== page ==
By Hassan Zaggi
Global Civil Society Coordinating Group for Global Finance Facility (GFF) operating in countries across the world have called on governments, the GFF Secretariat, investors groups, donors and other GFF stakeholders to recognize their critical roles in enhancing GFF processes and outcomes.
GFF is a global fund that is targeted at Reproductive, Maternal, Newborn, and Child Health (RMNCH).
The CSOs made their position known in a communique, a copy which was made available to The AUTHORITY, in Abuja, Nigeria.
The CSOs reiterated that they have come together to support the GFF as an innovative financing and partnership model for contributing to realizing all women’s, children’s, and adolescents’ right to good quality healthcare and nutrition.
According to the CSOs, for their roles in supporting and advancing the GFF to be achieved, the donors to the GFF, investors group, and Trust Fund Committee need to provide adequate resources for the civil society to fully implement the GFF CS Engagement Strategy and Implementation Plan, and roles.
The CSOs further called on governments in GFF countries and the GFF Secretariat to continue to ensure transparency of information and decision-making at all levels of GFF processes and also ensure meaningful inclusion and representation of civil society, youth, and affected populations in GFF platforms.
“We commit to continuing our efforts to engage in the planning, coordination of local and global initiatives, implementation, and monitoring of the GFF in a transparent manner, that meaningfully represents a broad constituency of CSOs, young people, and communities,” the CSOs noted.
The CSOs also vowed to fully leverage the unique value add of their group to enhance the GFF, hold country and global leaders to account, and ensure that it is used as a mechanism to effectively reach all women, children, and adolescents, including the poorest and most vulnerable, with quality services and supplies.
They, however, expressed optimism that “with strong, strategic engagement of civil society — and all stakeholders — the GFF can provide a unique opportunity to transform how these countries prioritize and finance the health and nutrition of their citizens with a focus on women, children, and adolescents.”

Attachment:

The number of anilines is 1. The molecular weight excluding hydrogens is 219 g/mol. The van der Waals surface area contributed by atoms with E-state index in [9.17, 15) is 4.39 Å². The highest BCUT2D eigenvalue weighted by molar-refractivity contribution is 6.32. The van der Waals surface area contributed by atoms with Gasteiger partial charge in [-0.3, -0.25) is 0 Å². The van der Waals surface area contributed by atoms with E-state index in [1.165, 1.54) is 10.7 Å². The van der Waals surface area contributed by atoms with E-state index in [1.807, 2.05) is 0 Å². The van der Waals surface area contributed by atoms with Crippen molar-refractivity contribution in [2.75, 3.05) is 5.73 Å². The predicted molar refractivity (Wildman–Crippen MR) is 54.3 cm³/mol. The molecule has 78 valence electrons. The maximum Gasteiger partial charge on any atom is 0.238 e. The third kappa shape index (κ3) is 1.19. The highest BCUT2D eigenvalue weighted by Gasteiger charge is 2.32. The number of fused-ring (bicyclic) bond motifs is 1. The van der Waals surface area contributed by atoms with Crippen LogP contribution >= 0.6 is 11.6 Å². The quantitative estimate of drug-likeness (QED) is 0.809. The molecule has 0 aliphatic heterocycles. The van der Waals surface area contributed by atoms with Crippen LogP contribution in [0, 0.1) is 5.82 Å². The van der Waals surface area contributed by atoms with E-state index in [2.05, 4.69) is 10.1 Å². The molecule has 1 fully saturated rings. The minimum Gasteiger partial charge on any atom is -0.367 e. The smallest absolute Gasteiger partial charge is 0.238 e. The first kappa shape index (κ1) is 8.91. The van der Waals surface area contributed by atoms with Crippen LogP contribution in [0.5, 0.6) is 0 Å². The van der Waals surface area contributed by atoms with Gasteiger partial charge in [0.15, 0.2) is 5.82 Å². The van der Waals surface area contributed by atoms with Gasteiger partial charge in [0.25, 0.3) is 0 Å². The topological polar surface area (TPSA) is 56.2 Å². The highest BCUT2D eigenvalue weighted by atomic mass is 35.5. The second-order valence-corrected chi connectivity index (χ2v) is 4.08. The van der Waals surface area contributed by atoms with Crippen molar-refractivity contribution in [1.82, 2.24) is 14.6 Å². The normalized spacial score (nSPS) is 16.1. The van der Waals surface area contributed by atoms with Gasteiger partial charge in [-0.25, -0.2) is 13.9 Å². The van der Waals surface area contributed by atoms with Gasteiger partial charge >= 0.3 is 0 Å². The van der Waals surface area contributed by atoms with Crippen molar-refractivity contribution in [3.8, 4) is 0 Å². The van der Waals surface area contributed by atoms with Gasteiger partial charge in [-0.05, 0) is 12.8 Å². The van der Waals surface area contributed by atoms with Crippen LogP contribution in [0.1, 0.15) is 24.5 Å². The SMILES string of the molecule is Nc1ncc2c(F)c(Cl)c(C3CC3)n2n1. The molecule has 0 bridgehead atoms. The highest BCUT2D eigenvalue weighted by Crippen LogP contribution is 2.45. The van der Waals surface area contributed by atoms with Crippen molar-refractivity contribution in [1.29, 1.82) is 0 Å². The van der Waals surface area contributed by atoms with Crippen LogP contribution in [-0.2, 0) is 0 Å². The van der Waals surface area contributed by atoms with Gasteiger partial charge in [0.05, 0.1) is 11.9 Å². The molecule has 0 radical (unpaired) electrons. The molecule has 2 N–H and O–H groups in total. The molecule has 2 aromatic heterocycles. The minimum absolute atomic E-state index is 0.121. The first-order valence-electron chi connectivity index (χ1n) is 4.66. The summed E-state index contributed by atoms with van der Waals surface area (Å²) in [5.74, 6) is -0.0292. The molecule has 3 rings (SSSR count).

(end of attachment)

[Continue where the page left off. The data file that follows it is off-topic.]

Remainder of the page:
According to the CSOs, for the GFF targets to be achieved, there is the need to facilitate greater participation of people and communities in design, implementation, and monitoring of the GFF; ensure inclusive and transparent processes aligned with the vision, structures, and minimum standards outlined in the GFF Business Plan, GFF Civil Society engagement strategy and implementation plan, and guidance note on inclusive multi-stakeholder country platforms in support of Every Woman Every Child.
The CSOs also called for enhance GFF planning by providing technical assistance to multi-stakeholder country platforms for the development of country investment cases and health financing strategies; support GFF implementation by generating demand and ensuring that essential services and supplies reach the poorest, most vulnerable, and hardest to reach, as well as supporting the identification, monitoring, and evaluation of high impact low cost, equitable interventions at country level and also enhance communication about the GFF and foster opportunities for regular consultation with a wide range of partners, including local CSOs, youth, communities, local governments, private sector, health care professional associations, etc.
They also advocated for the mobilization of sustainable and innovative, progressive and fair domestic resources with Ministries of Finance, parliamentarians, local authorities, congressional representatives, governors, and other decision-makers; contribute to a multi-sectoral approach to health and support improved partnership and coordination with stakeholders across sectors, including engaging with other global movements such as UHC2030, Gavi, Global Fund, FP2020, SUNand more at local, national, regional, and global levels to enhance alignment and efficiency, and to reduce duplicated efforts.